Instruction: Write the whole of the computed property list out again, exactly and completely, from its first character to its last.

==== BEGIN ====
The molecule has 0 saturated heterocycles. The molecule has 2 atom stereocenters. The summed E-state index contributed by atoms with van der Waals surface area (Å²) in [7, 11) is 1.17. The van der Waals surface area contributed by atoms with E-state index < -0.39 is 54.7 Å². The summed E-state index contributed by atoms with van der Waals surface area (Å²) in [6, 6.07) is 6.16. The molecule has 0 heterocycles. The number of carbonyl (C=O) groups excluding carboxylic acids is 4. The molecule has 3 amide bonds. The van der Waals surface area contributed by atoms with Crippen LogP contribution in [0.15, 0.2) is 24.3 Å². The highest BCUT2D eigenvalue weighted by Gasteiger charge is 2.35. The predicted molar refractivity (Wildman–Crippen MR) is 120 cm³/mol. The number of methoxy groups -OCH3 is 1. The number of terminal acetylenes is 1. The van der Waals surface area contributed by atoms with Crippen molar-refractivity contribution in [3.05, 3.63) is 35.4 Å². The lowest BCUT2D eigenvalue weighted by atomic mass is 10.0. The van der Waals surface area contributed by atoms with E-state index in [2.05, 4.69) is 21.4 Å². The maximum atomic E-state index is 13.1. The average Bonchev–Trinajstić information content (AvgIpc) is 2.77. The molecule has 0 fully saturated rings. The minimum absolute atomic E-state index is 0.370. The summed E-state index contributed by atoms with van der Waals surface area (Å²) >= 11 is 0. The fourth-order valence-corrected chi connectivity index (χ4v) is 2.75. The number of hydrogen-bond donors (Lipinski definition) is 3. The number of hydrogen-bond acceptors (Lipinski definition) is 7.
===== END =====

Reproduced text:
The molecule has 0 saturated heterocycles. The molecule has 2 atom stereocenters. The summed E-state index contributed by atoms with van der Waals surface area (Å²) in [7, 11) is 1.17. The van der Waals surface area contributed by atoms with E-state index < -0.39 is 54.7 Å². The summed E-state index contributed by atoms with van der Waals surface area (Å²) in [6, 6.07) is 6.16. The molecule has 0 heterocycles. The number of carbonyl (C=O) groups excluding carboxylic acids is 4. The molecule has 3 amide bonds. The van der Waals surface area contributed by atoms with Crippen LogP contribution in [0.15, 0.2) is 24.3 Å². The highest BCUT2D eigenvalue weighted by Gasteiger charge is 2.35. The predicted molar refractivity (Wildman–Crippen MR) is 120 cm³/mol. The number of methoxy groups -OCH3 is 1. The number of terminal acetylenes is 1. The van der Waals surface area contributed by atoms with Crippen molar-refractivity contribution in [3.05, 3.63) is 35.4 Å². The lowest BCUT2D eigenvalue weighted by atomic mass is 10.0. The van der Waals surface area contributed by atoms with E-state index in [2.05, 4.69) is 21.4 Å². The maximum atomic E-state index is 13.1. The average Bonchev–Trinajstić information content (AvgIpc) is 2.77. The molecule has 0 fully saturated rings. The minimum absolute atomic E-state index is 0.370. The summed E-state index contributed by atoms with van der Waals surface area (Å²) >= 11 is 0. The fourth-order valence-corrected chi connectivity index (χ4v) is 2.75. The number of hydrogen-bond donors (Lipinski definition) is 3. The number of hydrogen-bond acceptors (Lipinski definition) is 7.